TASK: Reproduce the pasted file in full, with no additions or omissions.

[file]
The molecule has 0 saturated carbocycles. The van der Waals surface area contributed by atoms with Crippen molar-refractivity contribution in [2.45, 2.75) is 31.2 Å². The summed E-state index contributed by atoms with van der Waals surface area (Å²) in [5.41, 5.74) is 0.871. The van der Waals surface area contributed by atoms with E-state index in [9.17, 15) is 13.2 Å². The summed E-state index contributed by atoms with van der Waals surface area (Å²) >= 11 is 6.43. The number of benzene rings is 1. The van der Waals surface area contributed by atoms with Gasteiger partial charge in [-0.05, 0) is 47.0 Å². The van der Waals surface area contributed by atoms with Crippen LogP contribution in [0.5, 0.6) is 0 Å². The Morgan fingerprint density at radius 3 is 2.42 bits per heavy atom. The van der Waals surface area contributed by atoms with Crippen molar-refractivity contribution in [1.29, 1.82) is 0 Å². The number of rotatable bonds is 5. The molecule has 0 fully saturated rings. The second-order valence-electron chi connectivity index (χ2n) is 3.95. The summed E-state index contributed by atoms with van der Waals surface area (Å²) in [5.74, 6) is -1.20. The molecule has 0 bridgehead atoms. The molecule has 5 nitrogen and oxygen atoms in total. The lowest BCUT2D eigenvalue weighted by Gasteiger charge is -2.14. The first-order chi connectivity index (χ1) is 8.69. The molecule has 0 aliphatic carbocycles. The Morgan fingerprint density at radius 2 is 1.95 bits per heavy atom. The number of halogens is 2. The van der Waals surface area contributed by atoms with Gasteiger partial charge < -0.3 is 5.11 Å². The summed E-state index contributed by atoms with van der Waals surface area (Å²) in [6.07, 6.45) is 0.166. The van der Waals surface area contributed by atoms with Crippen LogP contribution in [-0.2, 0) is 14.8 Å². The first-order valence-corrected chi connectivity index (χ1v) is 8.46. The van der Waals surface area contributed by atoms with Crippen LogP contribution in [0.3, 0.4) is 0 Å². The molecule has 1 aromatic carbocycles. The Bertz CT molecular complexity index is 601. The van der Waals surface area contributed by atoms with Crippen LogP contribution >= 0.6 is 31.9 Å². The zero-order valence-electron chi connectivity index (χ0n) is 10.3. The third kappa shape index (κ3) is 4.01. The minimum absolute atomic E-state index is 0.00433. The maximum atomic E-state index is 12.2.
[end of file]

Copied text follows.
The molecule has 0 saturated carbocycles. The van der Waals surface area contributed by atoms with Crippen molar-refractivity contribution in [2.45, 2.75) is 31.2 Å². The summed E-state index contributed by atoms with van der Waals surface area (Å²) in [5.41, 5.74) is 0.871. The van der Waals surface area contributed by atoms with E-state index in [9.17, 15) is 13.2 Å². The summed E-state index contributed by atoms with van der Waals surface area (Å²) >= 11 is 6.43. The number of benzene rings is 1. The van der Waals surface area contributed by atoms with Gasteiger partial charge in [-0.05, 0) is 47.0 Å². The van der Waals surface area contributed by atoms with Crippen LogP contribution in [0.5, 0.6) is 0 Å². The Morgan fingerprint density at radius 3 is 2.42 bits per heavy atom. The van der Waals surface area contributed by atoms with Crippen molar-refractivity contribution in [1.29, 1.82) is 0 Å². The number of rotatable bonds is 5. The molecule has 0 fully saturated rings. The second-order valence-electron chi connectivity index (χ2n) is 3.95. The summed E-state index contributed by atoms with van der Waals surface area (Å²) in [5.74, 6) is -1.20. The molecule has 0 bridgehead atoms. The molecule has 5 nitrogen and oxygen atoms in total. The lowest BCUT2D eigenvalue weighted by Gasteiger charge is -2.14. The first-order chi connectivity index (χ1) is 8.69. The molecule has 0 aliphatic carbocycles. The Morgan fingerprint density at radius 2 is 1.95 bits per heavy atom. The number of halogens is 2. The van der Waals surface area contributed by atoms with Gasteiger partial charge < -0.3 is 5.11 Å². The summed E-state index contributed by atoms with van der Waals surface area (Å²) in [6.07, 6.45) is 0.166. The van der Waals surface area contributed by atoms with Crippen LogP contribution in [-0.2, 0) is 14.8 Å². The first-order valence-corrected chi connectivity index (χ1v) is 8.46. The van der Waals surface area contributed by atoms with Crippen LogP contribution in [0.3, 0.4) is 0 Å². The molecule has 1 aromatic carbocycles. The Bertz CT molecular complexity index is 601. The van der Waals surface area contributed by atoms with Crippen LogP contribution >= 0.6 is 31.9 Å². The zero-order valence-electron chi connectivity index (χ0n) is 10.3. The third kappa shape index (κ3) is 4.01. The minimum absolute atomic E-state index is 0.00433. The maximum atomic E-state index is 12.2.